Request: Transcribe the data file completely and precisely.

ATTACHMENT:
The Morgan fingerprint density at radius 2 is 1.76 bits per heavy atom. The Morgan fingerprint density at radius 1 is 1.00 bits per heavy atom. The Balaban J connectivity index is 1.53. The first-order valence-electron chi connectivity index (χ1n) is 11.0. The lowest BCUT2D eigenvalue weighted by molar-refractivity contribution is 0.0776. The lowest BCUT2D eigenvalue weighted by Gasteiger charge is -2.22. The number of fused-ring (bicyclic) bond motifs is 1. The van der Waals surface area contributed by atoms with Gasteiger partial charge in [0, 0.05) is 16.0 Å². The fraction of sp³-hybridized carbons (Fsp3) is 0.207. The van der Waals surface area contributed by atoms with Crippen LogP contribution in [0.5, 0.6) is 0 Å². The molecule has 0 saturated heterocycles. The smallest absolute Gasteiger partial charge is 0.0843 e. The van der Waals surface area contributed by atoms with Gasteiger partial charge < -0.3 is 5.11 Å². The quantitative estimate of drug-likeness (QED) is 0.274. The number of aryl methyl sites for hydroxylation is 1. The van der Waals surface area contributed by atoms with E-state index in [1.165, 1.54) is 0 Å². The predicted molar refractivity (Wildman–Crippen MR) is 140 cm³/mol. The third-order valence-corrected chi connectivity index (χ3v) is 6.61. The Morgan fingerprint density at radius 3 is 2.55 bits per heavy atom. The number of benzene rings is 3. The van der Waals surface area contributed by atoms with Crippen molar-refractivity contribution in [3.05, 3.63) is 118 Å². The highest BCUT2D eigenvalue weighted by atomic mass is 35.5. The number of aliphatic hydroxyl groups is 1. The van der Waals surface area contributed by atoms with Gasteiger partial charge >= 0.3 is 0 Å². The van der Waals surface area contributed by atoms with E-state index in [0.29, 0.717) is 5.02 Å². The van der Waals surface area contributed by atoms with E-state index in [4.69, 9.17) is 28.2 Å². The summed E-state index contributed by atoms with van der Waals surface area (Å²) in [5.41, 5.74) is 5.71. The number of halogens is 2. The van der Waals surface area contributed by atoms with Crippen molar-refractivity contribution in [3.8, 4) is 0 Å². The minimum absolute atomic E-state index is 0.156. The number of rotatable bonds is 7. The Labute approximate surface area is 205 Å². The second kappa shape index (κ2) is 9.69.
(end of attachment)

The Morgan fingerprint density at radius 2 is 1.76 bits per heavy atom. The Morgan fingerprint density at radius 1 is 1.00 bits per heavy atom. The Balaban J connectivity index is 1.53. The first-order valence-electron chi connectivity index (χ1n) is 11.0. The lowest BCUT2D eigenvalue weighted by molar-refractivity contribution is 0.0776. The lowest BCUT2D eigenvalue weighted by Gasteiger charge is -2.22. The number of fused-ring (bicyclic) bond motifs is 1. The van der Waals surface area contributed by atoms with Gasteiger partial charge in [0, 0.05) is 16.0 Å². The fraction of sp³-hybridized carbons (Fsp3) is 0.207. The van der Waals surface area contributed by atoms with Crippen LogP contribution in [0.5, 0.6) is 0 Å². The molecule has 0 saturated heterocycles. The smallest absolute Gasteiger partial charge is 0.0843 e. The van der Waals surface area contributed by atoms with Gasteiger partial charge < -0.3 is 5.11 Å². The quantitative estimate of drug-likeness (QED) is 0.274. The number of aryl methyl sites for hydroxylation is 1. The van der Waals surface area contributed by atoms with E-state index in [1.165, 1.54) is 0 Å². The predicted molar refractivity (Wildman–Crippen MR) is 140 cm³/mol. The third-order valence-corrected chi connectivity index (χ3v) is 6.61. The Morgan fingerprint density at radius 3 is 2.55 bits per heavy atom. The number of benzene rings is 3. The van der Waals surface area contributed by atoms with Crippen molar-refractivity contribution in [3.05, 3.63) is 118 Å². The highest BCUT2D eigenvalue weighted by atomic mass is 35.5. The number of aliphatic hydroxyl groups is 1. The van der Waals surface area contributed by atoms with Gasteiger partial charge >= 0.3 is 0 Å². The van der Waals surface area contributed by atoms with E-state index in [0.29, 0.717) is 5.02 Å². The van der Waals surface area contributed by atoms with E-state index in [4.69, 9.17) is 28.2 Å². The summed E-state index contributed by atoms with van der Waals surface area (Å²) in [5.41, 5.74) is 5.71. The number of halogens is 2. The van der Waals surface area contributed by atoms with Crippen molar-refractivity contribution in [3.8, 4) is 0 Å². The minimum absolute atomic E-state index is 0.156. The number of rotatable bonds is 7. The Labute approximate surface area is 205 Å². The second kappa shape index (κ2) is 9.69.